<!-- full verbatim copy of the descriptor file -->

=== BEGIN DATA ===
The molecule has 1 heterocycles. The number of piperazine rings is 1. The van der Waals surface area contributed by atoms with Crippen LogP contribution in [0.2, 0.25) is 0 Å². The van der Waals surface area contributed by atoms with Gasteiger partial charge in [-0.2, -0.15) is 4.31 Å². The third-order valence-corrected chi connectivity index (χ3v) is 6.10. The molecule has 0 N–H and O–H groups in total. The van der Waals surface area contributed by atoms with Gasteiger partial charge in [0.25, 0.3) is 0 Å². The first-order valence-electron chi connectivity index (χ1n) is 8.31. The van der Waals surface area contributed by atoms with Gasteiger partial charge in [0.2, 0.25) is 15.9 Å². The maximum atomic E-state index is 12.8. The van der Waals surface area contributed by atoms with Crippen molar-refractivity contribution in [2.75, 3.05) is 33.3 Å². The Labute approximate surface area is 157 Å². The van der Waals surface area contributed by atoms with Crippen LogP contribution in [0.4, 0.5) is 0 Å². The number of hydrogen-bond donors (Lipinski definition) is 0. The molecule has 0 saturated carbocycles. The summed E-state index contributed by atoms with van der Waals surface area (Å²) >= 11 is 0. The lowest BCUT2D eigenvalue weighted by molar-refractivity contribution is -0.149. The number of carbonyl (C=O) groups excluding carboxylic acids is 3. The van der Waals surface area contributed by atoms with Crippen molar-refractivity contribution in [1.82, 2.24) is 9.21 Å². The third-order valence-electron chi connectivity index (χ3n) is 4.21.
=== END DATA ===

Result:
The molecule has 1 heterocycles. The number of piperazine rings is 1. The van der Waals surface area contributed by atoms with Crippen LogP contribution in [0.2, 0.25) is 0 Å². The van der Waals surface area contributed by atoms with Gasteiger partial charge in [-0.2, -0.15) is 4.31 Å². The third-order valence-corrected chi connectivity index (χ3v) is 6.10. The molecule has 0 N–H and O–H groups in total. The van der Waals surface area contributed by atoms with Gasteiger partial charge in [0.25, 0.3) is 0 Å². The first-order valence-electron chi connectivity index (χ1n) is 8.31. The van der Waals surface area contributed by atoms with Gasteiger partial charge in [0.2, 0.25) is 15.9 Å². The maximum atomic E-state index is 12.8. The van der Waals surface area contributed by atoms with Crippen molar-refractivity contribution in [2.75, 3.05) is 33.3 Å². The Labute approximate surface area is 157 Å². The van der Waals surface area contributed by atoms with Crippen LogP contribution in [0.4, 0.5) is 0 Å². The number of hydrogen-bond donors (Lipinski definition) is 0. The molecule has 0 saturated carbocycles. The summed E-state index contributed by atoms with van der Waals surface area (Å²) >= 11 is 0. The lowest BCUT2D eigenvalue weighted by molar-refractivity contribution is -0.149. The number of carbonyl (C=O) groups excluding carboxylic acids is 3. The van der Waals surface area contributed by atoms with Crippen molar-refractivity contribution in [1.82, 2.24) is 9.21 Å². The third-order valence-electron chi connectivity index (χ3n) is 4.21.